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  6. #156
    JamieD JamieD is offline

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    "Assistant Professor Chao-Lin Kuo surprises Professor Andrei Linde with evidence that supports cosmic inflation theory. The discovery, made by Kuo and his colleagues at the BICEP2 experiment, represents the first images of gravitational waves, or ripples in space-time. These waves have been described as the "first tremors of the Big Bang.""

    Stanford Professor Andrei Linde celebrates physics breakthrough - YouTube

    The expression on his face when he says "it's 5 sigma" is incredible! (5-sigma mroe or less means that there's about a 1 in 2,000,000 chance of the result being caused by chance).
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  7. #157
    captain obvious captain obvious is offline

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    Quote Originally Posted by Leipziger View Post
    Very interesting but I always assumed inflation was almost universally a given. At least it was a pretty dominant theory.
    AFAIK inflation was a 'hack' that they had to employ in order to account for the uniform distribution of matter that we see in the universe. Without it the big-bang would fail a fairly fundamental observation. That they have independent evidence of the inflationary period in the form of gravitational waves (a pretty amazing observation in its own right and one of the last outstanding predictions of general relativity) makes it stack up better as a theory.
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  8. #158
    owedtojoy owedtojoy is offline
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    Quote Originally Posted by Al Gebra View Post
    One thing that is worth mention is that it is further confirmation (as if it were needed!) of the absolute genius of Einstein. He pulled this out if the air in 1916 and nearly a hundred years later and assuming this discovery is what it is believed to be it certainly looks like he was right....again.
    Einstein was quite a genius of a physicist, possibly the greatest ever, but the extension of General Relativity into Cosmology was done mostly by others, and some of the work Einstein did in that area was wrong.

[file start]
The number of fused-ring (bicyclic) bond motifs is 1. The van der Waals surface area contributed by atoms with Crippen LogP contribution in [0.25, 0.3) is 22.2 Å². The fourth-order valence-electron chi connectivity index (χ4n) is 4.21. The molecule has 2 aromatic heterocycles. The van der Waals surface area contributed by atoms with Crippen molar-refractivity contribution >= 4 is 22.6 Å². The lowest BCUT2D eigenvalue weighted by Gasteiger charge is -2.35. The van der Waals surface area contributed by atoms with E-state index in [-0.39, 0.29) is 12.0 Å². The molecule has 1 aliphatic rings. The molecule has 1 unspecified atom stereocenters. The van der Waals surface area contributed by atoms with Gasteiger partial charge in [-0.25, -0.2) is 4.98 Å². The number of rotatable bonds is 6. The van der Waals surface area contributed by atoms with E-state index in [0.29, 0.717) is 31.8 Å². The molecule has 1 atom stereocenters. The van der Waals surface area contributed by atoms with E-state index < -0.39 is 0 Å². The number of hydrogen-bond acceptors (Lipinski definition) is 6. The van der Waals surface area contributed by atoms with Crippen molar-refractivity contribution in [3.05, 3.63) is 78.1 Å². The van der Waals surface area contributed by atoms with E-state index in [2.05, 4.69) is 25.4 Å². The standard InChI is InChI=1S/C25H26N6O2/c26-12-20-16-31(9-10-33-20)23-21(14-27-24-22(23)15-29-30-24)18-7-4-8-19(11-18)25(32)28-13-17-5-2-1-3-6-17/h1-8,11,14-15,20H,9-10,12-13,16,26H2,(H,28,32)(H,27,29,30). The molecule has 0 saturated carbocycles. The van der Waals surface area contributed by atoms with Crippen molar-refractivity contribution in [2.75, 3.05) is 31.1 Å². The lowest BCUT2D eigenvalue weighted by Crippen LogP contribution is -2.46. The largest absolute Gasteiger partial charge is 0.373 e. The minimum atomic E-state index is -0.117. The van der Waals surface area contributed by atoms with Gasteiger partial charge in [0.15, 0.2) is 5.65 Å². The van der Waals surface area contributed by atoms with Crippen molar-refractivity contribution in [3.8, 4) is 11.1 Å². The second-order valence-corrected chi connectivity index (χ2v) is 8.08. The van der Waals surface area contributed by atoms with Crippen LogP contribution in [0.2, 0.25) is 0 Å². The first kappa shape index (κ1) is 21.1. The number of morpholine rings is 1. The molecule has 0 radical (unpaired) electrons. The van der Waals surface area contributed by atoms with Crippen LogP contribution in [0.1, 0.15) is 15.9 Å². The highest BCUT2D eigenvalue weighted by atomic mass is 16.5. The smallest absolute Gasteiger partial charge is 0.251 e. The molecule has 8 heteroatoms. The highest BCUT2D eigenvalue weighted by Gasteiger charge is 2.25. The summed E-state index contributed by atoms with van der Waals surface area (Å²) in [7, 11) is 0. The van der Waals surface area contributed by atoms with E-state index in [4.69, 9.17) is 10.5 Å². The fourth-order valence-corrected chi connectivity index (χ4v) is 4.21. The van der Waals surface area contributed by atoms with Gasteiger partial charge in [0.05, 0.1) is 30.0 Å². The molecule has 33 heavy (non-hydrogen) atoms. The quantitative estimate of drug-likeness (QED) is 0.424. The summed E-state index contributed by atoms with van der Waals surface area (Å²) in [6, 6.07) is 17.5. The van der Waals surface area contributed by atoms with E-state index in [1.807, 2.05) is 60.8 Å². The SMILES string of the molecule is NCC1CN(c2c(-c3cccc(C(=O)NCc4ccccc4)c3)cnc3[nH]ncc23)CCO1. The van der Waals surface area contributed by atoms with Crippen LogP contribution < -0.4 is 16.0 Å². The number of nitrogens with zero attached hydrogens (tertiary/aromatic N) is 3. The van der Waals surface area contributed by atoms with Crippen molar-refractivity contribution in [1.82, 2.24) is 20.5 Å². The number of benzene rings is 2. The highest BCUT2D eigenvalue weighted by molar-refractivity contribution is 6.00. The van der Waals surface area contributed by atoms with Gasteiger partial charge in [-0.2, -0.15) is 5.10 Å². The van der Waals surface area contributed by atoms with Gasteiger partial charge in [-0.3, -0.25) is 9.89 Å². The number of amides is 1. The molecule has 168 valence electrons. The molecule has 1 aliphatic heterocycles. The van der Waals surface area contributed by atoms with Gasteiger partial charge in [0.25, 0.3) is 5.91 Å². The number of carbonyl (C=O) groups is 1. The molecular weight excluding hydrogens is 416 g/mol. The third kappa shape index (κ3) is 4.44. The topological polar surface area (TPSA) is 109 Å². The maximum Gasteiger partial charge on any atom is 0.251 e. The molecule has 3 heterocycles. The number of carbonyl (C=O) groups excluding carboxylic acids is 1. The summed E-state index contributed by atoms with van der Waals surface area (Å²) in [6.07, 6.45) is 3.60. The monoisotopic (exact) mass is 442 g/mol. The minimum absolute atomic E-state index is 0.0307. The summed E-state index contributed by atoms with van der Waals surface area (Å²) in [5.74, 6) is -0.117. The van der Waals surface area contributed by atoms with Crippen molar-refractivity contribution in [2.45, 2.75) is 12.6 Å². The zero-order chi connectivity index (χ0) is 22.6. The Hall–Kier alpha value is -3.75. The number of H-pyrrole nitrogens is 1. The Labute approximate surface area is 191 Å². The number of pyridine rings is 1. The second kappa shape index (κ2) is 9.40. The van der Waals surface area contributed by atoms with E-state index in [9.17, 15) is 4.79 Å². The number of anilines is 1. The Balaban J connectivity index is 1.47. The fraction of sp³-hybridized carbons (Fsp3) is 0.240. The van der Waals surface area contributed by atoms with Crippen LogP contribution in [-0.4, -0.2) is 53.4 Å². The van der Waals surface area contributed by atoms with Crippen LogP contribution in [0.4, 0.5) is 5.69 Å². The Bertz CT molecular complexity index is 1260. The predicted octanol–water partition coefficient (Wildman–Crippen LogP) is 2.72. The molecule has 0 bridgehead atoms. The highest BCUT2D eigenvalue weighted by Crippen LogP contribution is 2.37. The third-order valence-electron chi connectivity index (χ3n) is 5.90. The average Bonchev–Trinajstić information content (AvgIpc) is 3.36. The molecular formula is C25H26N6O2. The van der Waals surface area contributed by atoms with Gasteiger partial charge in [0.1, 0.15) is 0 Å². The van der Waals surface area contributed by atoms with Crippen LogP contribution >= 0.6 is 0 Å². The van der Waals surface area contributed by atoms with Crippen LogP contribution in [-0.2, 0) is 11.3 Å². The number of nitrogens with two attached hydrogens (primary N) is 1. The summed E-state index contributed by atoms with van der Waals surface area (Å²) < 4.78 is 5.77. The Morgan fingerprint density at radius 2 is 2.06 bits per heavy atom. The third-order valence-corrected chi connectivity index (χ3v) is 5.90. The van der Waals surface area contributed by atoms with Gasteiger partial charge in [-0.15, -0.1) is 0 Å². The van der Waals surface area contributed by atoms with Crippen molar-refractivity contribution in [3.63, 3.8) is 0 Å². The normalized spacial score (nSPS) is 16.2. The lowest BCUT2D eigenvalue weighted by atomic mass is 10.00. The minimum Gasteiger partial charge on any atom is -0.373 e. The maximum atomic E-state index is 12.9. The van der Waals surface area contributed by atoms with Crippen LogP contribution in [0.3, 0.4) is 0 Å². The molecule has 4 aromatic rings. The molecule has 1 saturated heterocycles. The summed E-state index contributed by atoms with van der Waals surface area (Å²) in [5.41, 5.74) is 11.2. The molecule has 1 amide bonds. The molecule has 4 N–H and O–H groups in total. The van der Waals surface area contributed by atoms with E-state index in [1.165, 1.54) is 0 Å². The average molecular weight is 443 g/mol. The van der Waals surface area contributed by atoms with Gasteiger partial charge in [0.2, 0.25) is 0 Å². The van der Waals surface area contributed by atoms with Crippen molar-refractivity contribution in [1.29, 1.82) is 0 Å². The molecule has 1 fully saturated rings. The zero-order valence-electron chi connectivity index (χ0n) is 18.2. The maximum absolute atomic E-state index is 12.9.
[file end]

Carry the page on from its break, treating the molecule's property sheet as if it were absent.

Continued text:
For example, he rejected his own early idea of a cosmological constant counteracting gravity, but now astrophysicists think he was right all along (in the theory of "dark energy"). Einstein's 'Biggest Blunder' Turns Out to Be Right | Space.com

    He also dabbled with the idea of a Steady State Universe like Fred Hoyle's in an unpublished paper, recently discovered by the Irish physicist Cormac O'Raifeartaigh. Einstein

    Though, AFAIK, he never offered Hoyle any support when the Big Bang vs Steady State controversy was going on in the 1950s.

    To be fair, Einstein did so much of his work on the edge that it is not surprising that he could not be right all the time.
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  9. #159
    tonic tonic is offline

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    Quote Originally Posted by blokesbloke View Post
    But I've known inflation was a reality since I was a nioper and the price of the Beano and KitKats kept going up, even as my pocket money remained static!
    So, you were a Beano man? Explains a lot.

    My understanding is any scientist worth spit read the Hotspur as comic of choice, I was a Victor man myself.
    You say that to young people now and they look at you as if you were a nut, but I believe that alone explains why any true scientific discovery has ground to a halt these 20 years or more, it's all just engineering now.

    I would further like to point out that FF were in favour of retention of the comic market since God was a boy and that was before any big bang.


    As for KitKats, what kind of a wimp were you at all?
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  10. #160
    DuineEile DuineEile is offline

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    Quote Originally Posted by Catalpast View Post
    Which direction in the skies do we look to see where exactly the Big Bang started?
    everywhere. THe big bang didn't expand into space. It is the space.


    D